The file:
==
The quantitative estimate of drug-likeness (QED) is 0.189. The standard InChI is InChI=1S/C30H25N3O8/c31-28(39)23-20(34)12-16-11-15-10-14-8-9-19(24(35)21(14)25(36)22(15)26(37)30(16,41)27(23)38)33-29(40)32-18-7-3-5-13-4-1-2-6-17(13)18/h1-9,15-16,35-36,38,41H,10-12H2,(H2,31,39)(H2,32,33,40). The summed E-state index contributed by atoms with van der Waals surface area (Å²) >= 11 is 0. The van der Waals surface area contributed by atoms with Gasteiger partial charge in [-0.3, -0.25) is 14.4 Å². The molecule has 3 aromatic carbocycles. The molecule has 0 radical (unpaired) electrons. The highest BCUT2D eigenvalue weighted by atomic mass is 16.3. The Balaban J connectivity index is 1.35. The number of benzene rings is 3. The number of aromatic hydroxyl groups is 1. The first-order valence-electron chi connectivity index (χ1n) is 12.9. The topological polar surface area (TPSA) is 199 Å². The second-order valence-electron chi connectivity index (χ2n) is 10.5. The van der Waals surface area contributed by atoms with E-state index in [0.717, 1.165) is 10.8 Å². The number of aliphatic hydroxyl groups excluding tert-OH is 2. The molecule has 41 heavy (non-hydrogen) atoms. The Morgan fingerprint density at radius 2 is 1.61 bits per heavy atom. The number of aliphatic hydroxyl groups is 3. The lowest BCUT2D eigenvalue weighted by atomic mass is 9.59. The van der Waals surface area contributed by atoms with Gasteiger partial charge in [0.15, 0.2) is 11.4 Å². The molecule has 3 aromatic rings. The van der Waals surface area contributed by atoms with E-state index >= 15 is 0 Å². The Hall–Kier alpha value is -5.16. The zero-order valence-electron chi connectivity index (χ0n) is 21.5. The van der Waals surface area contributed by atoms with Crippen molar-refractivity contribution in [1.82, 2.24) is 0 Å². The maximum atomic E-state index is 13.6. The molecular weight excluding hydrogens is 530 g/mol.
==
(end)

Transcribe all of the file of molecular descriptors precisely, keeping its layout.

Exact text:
The quantitative estimate of drug-likeness (QED) is 0.189. The standard InChI is InChI=1S/C30H25N3O8/c31-28(39)23-20(34)12-16-11-15-10-14-8-9-19(24(35)21(14)25(36)22(15)26(37)30(16,41)27(23)38)33-29(40)32-18-7-3-5-13-4-1-2-6-17(13)18/h1-9,15-16,35-36,38,41H,10-12H2,(H2,31,39)(H2,32,33,40). The summed E-state index contributed by atoms with van der Waals surface area (Å²) >= 11 is 0. The van der Waals surface area contributed by atoms with Gasteiger partial charge in [-0.3, -0.25) is 14.4 Å². The molecule has 3 aromatic carbocycles. The molecule has 0 radical (unpaired) electrons. The highest BCUT2D eigenvalue weighted by atomic mass is 16.3. The Balaban J connectivity index is 1.35. The number of benzene rings is 3. The number of aromatic hydroxyl groups is 1. The first-order valence-electron chi connectivity index (χ1n) is 12.9. The topological polar surface area (TPSA) is 199 Å². The second-order valence-electron chi connectivity index (χ2n) is 10.5. The van der Waals surface area contributed by atoms with E-state index in [0.717, 1.165) is 10.8 Å². The number of aliphatic hydroxyl groups excluding tert-OH is 2. The molecule has 41 heavy (non-hydrogen) atoms. The Morgan fingerprint density at radius 2 is 1.61 bits per heavy atom. The number of aliphatic hydroxyl groups is 3. The lowest BCUT2D eigenvalue weighted by atomic mass is 9.59. The van der Waals surface area contributed by atoms with Gasteiger partial charge in [0.15, 0.2) is 11.4 Å². The molecule has 3 aromatic rings. The van der Waals surface area contributed by atoms with E-state index >= 15 is 0 Å². The Hall–Kier alpha value is -5.16. The zero-order valence-electron chi connectivity index (χ0n) is 21.5. The van der Waals surface area contributed by atoms with Crippen molar-refractivity contribution in [1.82, 2.24) is 0 Å². The maximum atomic E-state index is 13.6. The molecular weight excluding hydrogens is 530 g/mol.